Along Highway 3, dipping south and east from Windsor, the rigs charge toward Leamington and the canning factories. Over the dry ring of crickets they sizzle, past the ripening tomato, cucumber, past Mexican pickers rippling in the August steam, on past Cottam and downshifting through a wide turn leading farther south.By Roy MacGregor, Ann MacGregor14 min
Only days before last Wednesday’s opening of the fourth World Film Festival in Montreal, it was hard to know what duds to don. Should it be slinky slitto-there gowns and tastefully tailored tuxes, or the latest in dressing down in artfully rumpled cotton?By Wayne Grigsby11 min
Barry Koroluk is a professional bull-rider from the small Prairie town (pop. 360) of Edgerton, Alta. At home, Koroluk deals a few cattle and horses, but for the past six months he’s been travelling to rodeos in a white Ford pickup truck with two empty gun racks and a well-cracked windshield, hoping to qualify for the Canadian Finals Rodeo in Edmonton this November.By Marni Jackson9 min
Gerald Durrell is a passionate man. The enormous living room of his home in Jersey, a British island off the coast of France, is packed with books, animal carvings and assorted bric-a-brac; yet Durrell, casually dressed and sunk in a red plush chair, overflows the room with a larger-than-life presence.By Mark Abley7 min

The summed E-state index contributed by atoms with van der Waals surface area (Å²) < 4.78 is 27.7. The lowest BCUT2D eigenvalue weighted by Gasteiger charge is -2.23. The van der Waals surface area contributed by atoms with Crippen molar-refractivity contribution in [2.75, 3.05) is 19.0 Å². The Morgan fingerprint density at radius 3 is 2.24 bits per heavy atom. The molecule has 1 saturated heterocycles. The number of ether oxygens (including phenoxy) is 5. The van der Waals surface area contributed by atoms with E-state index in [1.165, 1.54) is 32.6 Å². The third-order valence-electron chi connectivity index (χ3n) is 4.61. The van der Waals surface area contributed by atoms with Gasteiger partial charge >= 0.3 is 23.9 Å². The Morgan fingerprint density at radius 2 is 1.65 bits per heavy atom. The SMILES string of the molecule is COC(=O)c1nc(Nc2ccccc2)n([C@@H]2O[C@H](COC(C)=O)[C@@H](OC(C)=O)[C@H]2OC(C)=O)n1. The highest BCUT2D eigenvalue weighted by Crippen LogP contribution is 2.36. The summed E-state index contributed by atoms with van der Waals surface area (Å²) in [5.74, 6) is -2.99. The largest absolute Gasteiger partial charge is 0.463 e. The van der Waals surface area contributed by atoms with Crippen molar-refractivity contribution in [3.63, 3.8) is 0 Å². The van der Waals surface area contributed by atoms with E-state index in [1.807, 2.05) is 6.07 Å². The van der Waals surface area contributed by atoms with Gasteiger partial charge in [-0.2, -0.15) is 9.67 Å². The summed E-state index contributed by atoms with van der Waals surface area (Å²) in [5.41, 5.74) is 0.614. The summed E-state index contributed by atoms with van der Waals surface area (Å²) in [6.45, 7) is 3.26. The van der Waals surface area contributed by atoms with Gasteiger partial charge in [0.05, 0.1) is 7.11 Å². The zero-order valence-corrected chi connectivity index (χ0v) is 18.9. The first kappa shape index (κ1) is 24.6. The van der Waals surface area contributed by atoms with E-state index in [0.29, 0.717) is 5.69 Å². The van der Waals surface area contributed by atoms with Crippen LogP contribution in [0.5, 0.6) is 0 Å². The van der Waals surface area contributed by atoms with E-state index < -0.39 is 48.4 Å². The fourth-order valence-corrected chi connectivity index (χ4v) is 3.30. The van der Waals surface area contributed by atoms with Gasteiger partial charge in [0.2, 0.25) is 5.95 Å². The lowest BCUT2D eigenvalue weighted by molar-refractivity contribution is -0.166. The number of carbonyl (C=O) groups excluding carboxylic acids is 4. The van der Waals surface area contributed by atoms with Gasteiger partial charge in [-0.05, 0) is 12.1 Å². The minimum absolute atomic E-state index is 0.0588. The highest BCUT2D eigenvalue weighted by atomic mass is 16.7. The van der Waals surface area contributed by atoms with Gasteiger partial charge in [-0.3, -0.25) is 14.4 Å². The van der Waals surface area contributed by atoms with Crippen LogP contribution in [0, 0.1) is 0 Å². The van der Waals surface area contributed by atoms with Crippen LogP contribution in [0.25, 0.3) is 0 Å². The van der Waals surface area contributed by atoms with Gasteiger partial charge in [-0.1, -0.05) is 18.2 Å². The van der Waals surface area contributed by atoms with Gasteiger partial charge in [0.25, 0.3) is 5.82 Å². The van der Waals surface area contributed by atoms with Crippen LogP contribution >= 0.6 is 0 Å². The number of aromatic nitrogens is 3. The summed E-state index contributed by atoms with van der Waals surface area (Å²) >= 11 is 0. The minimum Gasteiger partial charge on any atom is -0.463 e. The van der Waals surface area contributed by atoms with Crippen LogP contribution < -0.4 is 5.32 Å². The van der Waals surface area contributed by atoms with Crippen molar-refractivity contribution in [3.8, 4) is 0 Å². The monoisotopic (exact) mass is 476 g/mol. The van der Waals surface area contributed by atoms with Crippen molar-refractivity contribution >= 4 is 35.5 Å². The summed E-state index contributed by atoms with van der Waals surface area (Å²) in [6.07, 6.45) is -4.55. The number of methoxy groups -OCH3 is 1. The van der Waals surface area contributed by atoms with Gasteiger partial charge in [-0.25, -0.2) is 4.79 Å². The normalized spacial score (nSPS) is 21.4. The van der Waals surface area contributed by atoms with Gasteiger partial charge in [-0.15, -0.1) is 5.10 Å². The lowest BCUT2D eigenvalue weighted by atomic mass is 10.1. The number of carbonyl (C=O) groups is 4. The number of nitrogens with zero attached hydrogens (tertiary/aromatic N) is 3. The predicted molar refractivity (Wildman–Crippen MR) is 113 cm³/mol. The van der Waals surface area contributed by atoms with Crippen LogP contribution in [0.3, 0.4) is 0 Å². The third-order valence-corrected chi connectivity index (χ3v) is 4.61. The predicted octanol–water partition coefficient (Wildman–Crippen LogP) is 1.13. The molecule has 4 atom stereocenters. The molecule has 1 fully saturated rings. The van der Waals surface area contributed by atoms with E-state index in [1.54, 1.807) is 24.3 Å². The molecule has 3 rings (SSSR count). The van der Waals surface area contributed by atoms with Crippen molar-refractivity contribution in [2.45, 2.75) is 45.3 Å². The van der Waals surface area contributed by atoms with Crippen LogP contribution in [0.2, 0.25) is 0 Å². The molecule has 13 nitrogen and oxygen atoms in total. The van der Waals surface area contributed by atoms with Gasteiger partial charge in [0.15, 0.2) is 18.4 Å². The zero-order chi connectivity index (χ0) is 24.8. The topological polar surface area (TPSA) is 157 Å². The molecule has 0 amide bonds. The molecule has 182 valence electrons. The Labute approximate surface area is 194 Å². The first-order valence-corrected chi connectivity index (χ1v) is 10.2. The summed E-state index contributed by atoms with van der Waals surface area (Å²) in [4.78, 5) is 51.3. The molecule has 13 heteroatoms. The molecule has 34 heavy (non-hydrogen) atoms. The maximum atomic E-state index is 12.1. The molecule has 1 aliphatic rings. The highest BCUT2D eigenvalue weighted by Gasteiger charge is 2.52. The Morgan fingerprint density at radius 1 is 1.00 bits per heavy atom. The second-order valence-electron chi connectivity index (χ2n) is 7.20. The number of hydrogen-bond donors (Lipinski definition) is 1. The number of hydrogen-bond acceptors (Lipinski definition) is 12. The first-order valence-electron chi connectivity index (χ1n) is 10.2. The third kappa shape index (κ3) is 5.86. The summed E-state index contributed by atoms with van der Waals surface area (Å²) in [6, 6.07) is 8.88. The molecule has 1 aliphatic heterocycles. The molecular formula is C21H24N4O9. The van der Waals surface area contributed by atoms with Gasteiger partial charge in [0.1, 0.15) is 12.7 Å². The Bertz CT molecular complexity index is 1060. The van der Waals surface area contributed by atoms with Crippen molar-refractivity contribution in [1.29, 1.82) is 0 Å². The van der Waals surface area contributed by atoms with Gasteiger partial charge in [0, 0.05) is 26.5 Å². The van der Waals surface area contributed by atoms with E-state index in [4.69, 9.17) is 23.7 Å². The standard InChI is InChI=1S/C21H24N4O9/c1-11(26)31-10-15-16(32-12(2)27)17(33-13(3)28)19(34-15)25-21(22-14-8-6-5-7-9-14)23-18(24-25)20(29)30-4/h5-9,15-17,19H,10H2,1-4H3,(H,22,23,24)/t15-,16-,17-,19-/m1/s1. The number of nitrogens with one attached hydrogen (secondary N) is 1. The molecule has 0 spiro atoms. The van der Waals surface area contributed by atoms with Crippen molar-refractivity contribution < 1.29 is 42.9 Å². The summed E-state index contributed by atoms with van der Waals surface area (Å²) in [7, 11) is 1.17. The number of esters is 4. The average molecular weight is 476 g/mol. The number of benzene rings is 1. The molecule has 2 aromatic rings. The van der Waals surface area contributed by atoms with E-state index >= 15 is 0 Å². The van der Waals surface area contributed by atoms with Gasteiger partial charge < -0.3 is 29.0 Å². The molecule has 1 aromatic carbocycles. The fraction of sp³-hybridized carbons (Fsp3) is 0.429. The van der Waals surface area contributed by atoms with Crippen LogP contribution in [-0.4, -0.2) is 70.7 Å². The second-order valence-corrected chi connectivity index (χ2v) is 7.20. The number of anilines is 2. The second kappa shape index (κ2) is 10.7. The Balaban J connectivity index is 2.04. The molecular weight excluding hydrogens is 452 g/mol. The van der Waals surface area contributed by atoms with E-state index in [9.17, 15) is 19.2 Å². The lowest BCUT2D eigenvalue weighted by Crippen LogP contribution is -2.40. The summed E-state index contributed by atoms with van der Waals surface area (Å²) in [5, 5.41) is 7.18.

When the government of Nova Scotia decided to re-create the wartime hit musical Meet the Navy to celebrate the 70th anniversary of the Canadian navy, John Pratt was ready and willing to report for duty. Pratt, 73, was the star of the original cast that toured Canada and five countries abroad from 1943 to 1946.By Marsha Boulton7 min
"Those are weasel words.” The audience in the small hall in White Lake, Ont., listened closely and approvingly as a fellow townsman spoke up. “Whenever the government says it will not do something, it always does the opposite. Can you explain to them that the public can’t accept weasel words when they’ve lost so much credibility?”By Michael Clugston7 min
It would have seemed blasphemous to the very idea of suburbia to suggest, just two years ago, that anyone from the suburbs might want to leave the promised land. Ever since the Second World War, the dream of housing all over North America has pointed in just one direction:By Kaspars Dzeguze6 min
The unthinkable nightmare for Poland’s Communist rulers finally became reality last week. The workers’ state was faced by a rebellion of its working class—and at week’s end, after days of tense confrontation, it was the rulers’ nerve that cracked.By Michael Dobbs6 min
In the past 15 years, the Canadian labor scene has changed as women have joined trade unions in a percentage four times that of men. This has lent their demands a new militancy, as seen in strikes by blue collar workers such as the violent 1978 auto workers' stoppage at Fleck Manufacturing, near Centralia, Ont,, as well as by white collar workers—a strike at Toronto's York University over pay and personal services the same year made it possible for a worker to refuse to fetch coffee for a boss.
The salient behind-the-scenes feature of last week’s premiers’ conference in Winnipeg was not so much the message of a House on the Prairie divided, but the manner of its deliverance. By long-standing practice, many key players held news conferences announced only to reporters from their respective provinces.By Robert Lewis5 min
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